Holiday party and gift guidance for federal personnel
, 17th Training Wing Legal Office / Published November 21, 2016
GOODFELLOW AIR FORCE BASE, Texas --
The holiday season is traditionally a time of parties, receptions and exchanging gifts. However, even in the holiday season, the standards of conduct apply. To ensure you don’t unwittingly violate the standards, a brief summary of the applicable rules is set out below.
General Rule: Federal personnel may not accept gifts offered because of their official positions or offered by a prohibited source. A prohibited source is anyone, including contractors, who:
-Seek official action by the employee’s agency
-Do business or seeks to do business with the employee’s agency
-Conduct activities regulated by the employee’s agency
-Has interests that may be substantially affected by the employee’s performance of duty
-Is an organization composed of members described above
Exception #1: Federal personnel may accept gifts, other than cash, not exceeding $20, as long as the total amount of gifts from that source does not exceed $50 for the year.
Exception #2: Federal personnel may accept gifts, even from a contractor employee if given because of a bona fide personal relationship. Such personal gifts are actually paid for by the contractor employee rather than the contractor.
Exception #3: Federal personnel may generally attend an open house, or reception, and accept any gift of refreshments if it is a widely-attended gathering, and the employee's supervisor determines that it is in the agency's interest that the employee attends.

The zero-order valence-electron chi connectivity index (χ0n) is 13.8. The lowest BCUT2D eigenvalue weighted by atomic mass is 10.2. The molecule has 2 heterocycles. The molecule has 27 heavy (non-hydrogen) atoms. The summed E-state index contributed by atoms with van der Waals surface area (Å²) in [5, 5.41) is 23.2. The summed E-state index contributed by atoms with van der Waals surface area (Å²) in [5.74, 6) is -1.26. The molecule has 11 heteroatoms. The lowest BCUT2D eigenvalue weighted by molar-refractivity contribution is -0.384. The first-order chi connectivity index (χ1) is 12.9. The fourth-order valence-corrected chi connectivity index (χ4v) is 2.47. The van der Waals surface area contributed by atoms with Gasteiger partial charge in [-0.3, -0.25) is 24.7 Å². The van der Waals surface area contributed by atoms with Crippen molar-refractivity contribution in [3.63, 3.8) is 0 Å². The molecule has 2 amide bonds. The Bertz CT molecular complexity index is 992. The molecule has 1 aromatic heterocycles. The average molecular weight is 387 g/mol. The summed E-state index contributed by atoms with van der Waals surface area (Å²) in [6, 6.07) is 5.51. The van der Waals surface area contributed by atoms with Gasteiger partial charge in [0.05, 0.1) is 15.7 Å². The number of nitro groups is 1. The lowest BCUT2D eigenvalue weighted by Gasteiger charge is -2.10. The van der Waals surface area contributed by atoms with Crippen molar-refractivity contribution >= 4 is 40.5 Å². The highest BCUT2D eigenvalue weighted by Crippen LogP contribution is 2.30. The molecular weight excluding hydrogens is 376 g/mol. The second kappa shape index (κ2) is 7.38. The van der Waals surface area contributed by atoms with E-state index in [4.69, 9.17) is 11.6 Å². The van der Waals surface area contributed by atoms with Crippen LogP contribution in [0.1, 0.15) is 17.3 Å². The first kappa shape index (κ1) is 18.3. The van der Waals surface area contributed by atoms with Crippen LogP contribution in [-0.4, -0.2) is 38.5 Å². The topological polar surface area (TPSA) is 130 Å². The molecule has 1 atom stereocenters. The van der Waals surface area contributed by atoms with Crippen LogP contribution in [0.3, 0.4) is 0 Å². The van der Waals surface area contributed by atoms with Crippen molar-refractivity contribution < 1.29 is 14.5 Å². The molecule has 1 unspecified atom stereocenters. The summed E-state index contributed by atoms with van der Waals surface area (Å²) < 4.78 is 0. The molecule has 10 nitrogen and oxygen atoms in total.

Exception #4: Federal personnel may accept invitations, even from contractors, that are open to the public.
Exception #5: Federal personnel may accept invitations offered to a group, or class, that is not related to government employment. For example, if the building owner where your office is located throws a reception for all of the tenants of the building.
Exception #6: Refreshments consisting of soft drinks, coffee, pastries or similar refreshments not constituting a meal may be accepted since they are not considered to be a gift.
Exception #7: If an outside business or other relationship results in attendance at an event the federal employee may attend. For example, a federal employee’s spouse works at Contractor X, Inc. The federal employee may accompany the spouse to the Contractor X, Inc. employee’s holiday party since the invitation is to the spouse as a Contractor X, Inc. employee, and not to the federal employee because of his or her position.
Parties, open-houses and receptions hosted by non-prohibited sources: Federal personnel may attend social events sponsored by non-prohibited sources if no one is charged admission, most holiday receptions and open-houses.
Gifts and gift exchanges between federal personnel: Supervisors may not accept gifts from subordinates or federal personnel who receive less pay.
Exception #1: During holidays, which occur on an occasional basis, supervisors may accept gifts, other than cash, of $10 or less from a subordinate.
Exception #2: Supervisors may accept food and refreshments shared in the office and may share in the expenses of an office party.
Exception #3: If a subordinate is invited to a social event at the supervisor’s residence, the subordinate may give the supervisor a hospitality gift of the type and value customarily given on such an occasion.
Have a wonderful holiday season. Please remember that this guidance only highlights common questions, and does not cover every situation. If you are unsure, contact the ethics counselor at the legal office at 325-654-3203.